• (0:40 – 0:45) – A quick, partial shot of some machinery and the the teenager reaching for a pot of flowers, peeks more curiosity, as the audience inquires to the signfiicance.
  • (0:45 – 0:50) – The teenager enters a room with a medical bed and all of sudden the storyline expands and tells us that he has a sick sibling.
  • (0:50 – 0:55) – The audience sees the girl, hooked up with tubes and hears the beeping of the medical machinery
  • (0:55 – 1:00) – The teenager opens the window and the girl awakes.
  • (1:00 – 1:05) – The teenager sits down next to the girl and they look outside the window
  • (1:05 – 1:10) – The mother enters the room and looks outside the window.  The audience’s curiosity is peaked, “What’s outside the window?”  The mother’s face is in the screen, positioned next to the sick girl’s IV stand
  • (1:10 – 1:15) – A look of amazement fall upon the mother’s face, she looks in the teenager’s direction and mouths the words “Thank you.”  The scene shifts to the girl and the teenager with the girl showing a smile as she looks outside the window.
  • (1:15 – 1:20) – The camera view shifts to the window and the audience sees that the spraypainting was not vandalism, but the teenager’s attempt to support his sick sister.  The Mystery circles around to the Surprising Revelation since the sequence of events, coupled with the audience’s presumptions, led one to believe that he was vandalizing the alleyway. [The Climax]
  • (1:20 – 1:25) – “Sometimes it takes more than Medication” shows on the screen, which ties the sequence of events to a core notion, that there could be something more then than we might have otherwise allowed ourselves to realize.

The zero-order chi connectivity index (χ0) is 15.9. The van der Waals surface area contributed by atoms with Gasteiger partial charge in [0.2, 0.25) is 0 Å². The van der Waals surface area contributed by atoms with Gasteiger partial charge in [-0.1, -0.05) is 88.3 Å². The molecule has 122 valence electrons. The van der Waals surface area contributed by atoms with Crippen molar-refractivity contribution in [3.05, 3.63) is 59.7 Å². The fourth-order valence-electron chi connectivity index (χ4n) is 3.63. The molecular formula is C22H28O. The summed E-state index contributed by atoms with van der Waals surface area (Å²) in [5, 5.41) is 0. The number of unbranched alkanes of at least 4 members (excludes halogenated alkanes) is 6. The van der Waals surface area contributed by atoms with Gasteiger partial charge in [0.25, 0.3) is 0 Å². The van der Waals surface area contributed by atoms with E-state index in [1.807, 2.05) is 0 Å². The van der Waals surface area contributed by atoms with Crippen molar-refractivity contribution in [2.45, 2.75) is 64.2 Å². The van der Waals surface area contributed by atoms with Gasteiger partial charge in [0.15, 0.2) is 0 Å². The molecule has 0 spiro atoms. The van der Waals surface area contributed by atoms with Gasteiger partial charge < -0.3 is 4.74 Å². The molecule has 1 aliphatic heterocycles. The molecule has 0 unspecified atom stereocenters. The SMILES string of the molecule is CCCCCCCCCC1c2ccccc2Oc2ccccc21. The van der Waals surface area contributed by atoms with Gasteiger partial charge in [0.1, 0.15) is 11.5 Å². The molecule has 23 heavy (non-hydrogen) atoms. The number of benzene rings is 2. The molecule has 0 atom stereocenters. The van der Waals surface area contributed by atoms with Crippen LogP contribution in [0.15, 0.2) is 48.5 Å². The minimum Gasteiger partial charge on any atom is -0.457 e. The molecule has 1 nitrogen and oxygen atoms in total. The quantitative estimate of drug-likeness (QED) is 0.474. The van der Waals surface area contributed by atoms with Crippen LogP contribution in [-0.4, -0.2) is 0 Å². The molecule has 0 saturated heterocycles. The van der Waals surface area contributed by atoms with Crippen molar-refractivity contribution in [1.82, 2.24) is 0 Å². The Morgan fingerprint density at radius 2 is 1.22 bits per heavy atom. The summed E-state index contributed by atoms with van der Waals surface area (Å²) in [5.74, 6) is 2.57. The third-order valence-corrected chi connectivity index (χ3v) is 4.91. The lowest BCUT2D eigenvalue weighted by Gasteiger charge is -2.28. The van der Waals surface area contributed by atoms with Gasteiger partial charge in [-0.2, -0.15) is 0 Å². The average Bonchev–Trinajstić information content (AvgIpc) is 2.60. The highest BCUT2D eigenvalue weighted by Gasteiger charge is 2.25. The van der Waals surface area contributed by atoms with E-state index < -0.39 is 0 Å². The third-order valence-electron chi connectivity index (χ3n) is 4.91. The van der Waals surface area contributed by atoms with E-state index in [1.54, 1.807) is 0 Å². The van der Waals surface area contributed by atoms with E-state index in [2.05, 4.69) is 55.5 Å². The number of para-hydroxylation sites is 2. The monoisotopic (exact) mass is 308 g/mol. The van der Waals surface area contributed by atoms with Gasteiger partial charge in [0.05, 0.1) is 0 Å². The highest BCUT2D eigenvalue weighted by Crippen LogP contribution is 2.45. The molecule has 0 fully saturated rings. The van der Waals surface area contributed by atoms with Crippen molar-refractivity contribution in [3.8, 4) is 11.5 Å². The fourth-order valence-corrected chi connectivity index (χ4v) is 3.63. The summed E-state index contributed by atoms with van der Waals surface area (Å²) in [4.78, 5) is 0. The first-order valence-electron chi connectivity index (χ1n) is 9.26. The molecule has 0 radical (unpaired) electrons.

The Original Video:

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One thought on “Week 2 – Commercials as Short Films

  1. Wow, that is a beautiful commercial, and as noted tells a story completely without dialogue (which might also suggest it could be understood by anyone, it is not language dependent). I like how you pinpointed the story elements that were suggested by the action.

    How the reveal is done seems interesting. As soon as the boy grabs the vase, I feel the shift coming in the story- that is a signal that everything up to then has been a mis-direction. The hospital bed, the opening of the window– we likely had a sense then of what was going to happen, but maybe not at that scale.

    I do wonder, as this mode gets more common, will it become more of an expected pattern? Like if we see a video of a kid spray painting in the dark, will we wonder where the turn is? What happens when we need to reach deeper to do the unexpected?

    Does this work as a Pfizer ad? What is its underlying message? It’s quite a dramatic production– do we associate Pfizer with a company of these virtues?

    Your analysis is extremely well done, the only minor suggestion would be to put the video at the top above the analysis so as a reader, I could watch it first.